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A. L. Rowse
|Жанр:||биография, история||Страниц:||420||Переплет:||твёрдый||Год выпуска:||1956||Производство:||Великобритания||Размеры:||224x153x32 мм||Вес:||760 гр||Сохранность:||приличная (4- из 5 баллов)||Уровень знаний:||5, свободное владение ||Описание:|
История рода Уинстона Черчиля с 1620 по 1744 годы.
Издание включает 15 иллюстраций с портретами членов семейства, а также фамильное древо Черчилей.
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For a number of years now I have had this book in mind. It is not inappropriate, I hope, for a West Countryman to write the story of this West Country family whose origins lie across my road from Cornwall to Oxford, through country fought over by the Cavalier Sir Winston in the Civil War, familiar to many earlier generations of Churchills. It is a long way from Churchill in the parish of Broad Clyst to Blenheim, from the slow diurnal routine on the land through immemorial centuries in Devon to the sudden ascent of John Churchill in one generation to European eminence.
Dr. W. G. Hoskins finds the origin of the stock in a family of freehold farmers, firm as the landscape that bore them, going right back to Norman times in Devon. I am grateful to him for his information and hope that he will write us an essay on those earlier forgotten folk. But I hope it is not out of the way for one who lives in All Souls College to write about the Churchills, when a painting of John hangs on my staircase and I pass it a dozen times a day, while a portrait of Queen Anne's husband, Prince George of Denmark, that good friend to the Churchills, hangs in the Warden's lodgings; or for an Oxford man, who has lived on the threshold of Woodstock and roamed in the park since undergraduate days, to write about Blenheim.
It is a great pleasure to be allowed to inscribe this book to Sir Arthur Bryant, whose own books on the seventeenth century give one so intimate a feeling of the life and landscape of the age. A sense of humour is not the least delightful feature of his writings and he will appreciate more than most the fun of my very different inflexion from his, the divergence of our interpretations. Where he sees these events from the point of view of the Tories, my (political) sympathies are on the whole with the Whigs; where he depicts things from the standpoint of the Stuart monarchs, I consider that Parliament was a better interpreter of the interests of the nation. Where he prefers Charles II and his foibles, I prefer William III in spite of his. The latter, for all his bad manners, was a great man; for the rest, there is much to be said for a certain judicious ambivalence.
My chief obligation in writing this book is to Sir Winston Churchill himself, for his interest and warm encouragement and help; some of my earlier pages have had the honour, and the benefit, of his corrections. His own researches and those of Archdeacon Coxe before him, in the Blenheim archives are basic for the story of John and Sarah, and I am deeply in their debt, as all writers on this subject must be. But I have been able to bring to light a good deal of new material on other members of the family: on old Sir Winston the Cavalier Colonel, Arabella, Admiral George, General Charles and their families. I am most grateful to the Duke of Marlborough for permission to work in his archives — indispensable for my second volume.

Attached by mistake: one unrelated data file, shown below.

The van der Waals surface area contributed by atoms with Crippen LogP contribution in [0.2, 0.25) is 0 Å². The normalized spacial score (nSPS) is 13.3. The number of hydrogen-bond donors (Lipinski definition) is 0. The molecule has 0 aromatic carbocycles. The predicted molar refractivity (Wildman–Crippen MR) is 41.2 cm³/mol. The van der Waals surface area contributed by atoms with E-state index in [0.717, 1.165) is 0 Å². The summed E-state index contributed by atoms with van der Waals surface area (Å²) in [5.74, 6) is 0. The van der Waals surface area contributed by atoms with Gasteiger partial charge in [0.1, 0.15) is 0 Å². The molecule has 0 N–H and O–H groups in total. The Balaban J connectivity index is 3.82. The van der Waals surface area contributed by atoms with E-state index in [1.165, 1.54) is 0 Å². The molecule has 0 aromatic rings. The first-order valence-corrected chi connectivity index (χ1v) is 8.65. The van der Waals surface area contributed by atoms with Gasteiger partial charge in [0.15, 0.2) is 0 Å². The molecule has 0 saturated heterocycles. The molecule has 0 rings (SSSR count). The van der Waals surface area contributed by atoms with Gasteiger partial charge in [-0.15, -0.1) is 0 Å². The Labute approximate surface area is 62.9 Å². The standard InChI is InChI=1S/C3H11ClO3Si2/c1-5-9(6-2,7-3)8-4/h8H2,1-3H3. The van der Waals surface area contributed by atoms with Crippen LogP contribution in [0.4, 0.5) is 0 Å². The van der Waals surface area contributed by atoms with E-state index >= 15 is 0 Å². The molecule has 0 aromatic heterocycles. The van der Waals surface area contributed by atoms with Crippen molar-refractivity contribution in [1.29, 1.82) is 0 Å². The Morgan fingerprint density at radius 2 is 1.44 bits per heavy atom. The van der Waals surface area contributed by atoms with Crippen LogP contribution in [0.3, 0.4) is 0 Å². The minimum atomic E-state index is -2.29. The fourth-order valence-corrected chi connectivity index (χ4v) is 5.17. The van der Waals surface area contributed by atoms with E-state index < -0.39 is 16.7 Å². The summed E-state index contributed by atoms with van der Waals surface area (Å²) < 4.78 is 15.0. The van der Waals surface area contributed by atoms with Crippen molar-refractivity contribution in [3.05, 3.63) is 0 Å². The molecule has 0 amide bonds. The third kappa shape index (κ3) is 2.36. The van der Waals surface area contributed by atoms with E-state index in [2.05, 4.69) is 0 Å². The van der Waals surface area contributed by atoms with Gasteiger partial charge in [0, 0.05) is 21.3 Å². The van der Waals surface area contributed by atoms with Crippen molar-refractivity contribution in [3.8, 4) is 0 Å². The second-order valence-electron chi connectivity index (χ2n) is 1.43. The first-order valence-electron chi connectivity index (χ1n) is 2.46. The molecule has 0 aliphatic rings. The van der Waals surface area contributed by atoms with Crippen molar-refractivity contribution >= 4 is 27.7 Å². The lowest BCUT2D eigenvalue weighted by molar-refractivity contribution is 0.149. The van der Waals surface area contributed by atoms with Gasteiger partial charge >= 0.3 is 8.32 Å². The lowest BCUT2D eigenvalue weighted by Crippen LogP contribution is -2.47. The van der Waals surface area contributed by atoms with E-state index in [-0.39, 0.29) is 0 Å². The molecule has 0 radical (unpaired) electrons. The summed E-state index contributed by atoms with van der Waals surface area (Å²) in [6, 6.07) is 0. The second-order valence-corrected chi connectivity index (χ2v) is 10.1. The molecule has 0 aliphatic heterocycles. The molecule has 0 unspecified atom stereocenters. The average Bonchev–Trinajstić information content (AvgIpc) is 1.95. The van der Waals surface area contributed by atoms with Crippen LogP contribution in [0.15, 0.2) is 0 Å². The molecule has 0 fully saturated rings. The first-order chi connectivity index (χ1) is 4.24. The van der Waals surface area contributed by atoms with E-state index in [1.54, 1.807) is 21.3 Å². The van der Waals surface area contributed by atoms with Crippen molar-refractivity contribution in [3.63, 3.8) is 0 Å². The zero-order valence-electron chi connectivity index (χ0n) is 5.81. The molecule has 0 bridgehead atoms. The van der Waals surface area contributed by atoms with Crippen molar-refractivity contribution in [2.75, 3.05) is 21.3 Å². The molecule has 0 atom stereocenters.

I have received much help from many quarters, for which I should like to record my thanks: to the Countess Zamoyska for her hospitality and help in Dorset; to Lord and Lady Digby for their kindness in showing me their Churchill treasures at Minterne; to the Honble. Mrs. Cubitt for putting me on the track of some Churchill portraits; to Mr. Howard Colvin and Mr. W. C. Costin, Senior Tutor of St. John's College, Oxford, for information about Winston ChurchilPs residence there; to Miss Grace M. Briggs for information as to Sir Winston's reading at the Bodleian; to Professor H. G. Hanbury for clearing up an antiquarian legal point; and to Professor Robert W. Rogers, of % the University of Illinois, for some new light on Pope and the Marlboroughs.
My obligations to libraries and manuscript collections are considerable, particularly to the Bodleian and Codrington at Oxford, the Public Record Office in London, the National Library of Wales, the Huntington Library in California. At the last Mr. Tyrus Harmsen drew my attention to some unpublished letters of Sarah, upon which I have drawn, by no means exhaustively. I am much indebted to Miss N. McN. O'Farrell for constant help with original documents at the Public Record Office, British Museum and Somerset House.
A prime obligation is to Professor Jack Simmons of Leicester University, who has greatly improved the shape of the book by pruning the earlier chapters of much that was not the more interesting for being new. Mr. K. B. McFarlane of Magdalen has conducted a masterly massacre of my commas ; but I am grateful to him, too, for some neat corrections both of fact and style.
A. L. R.
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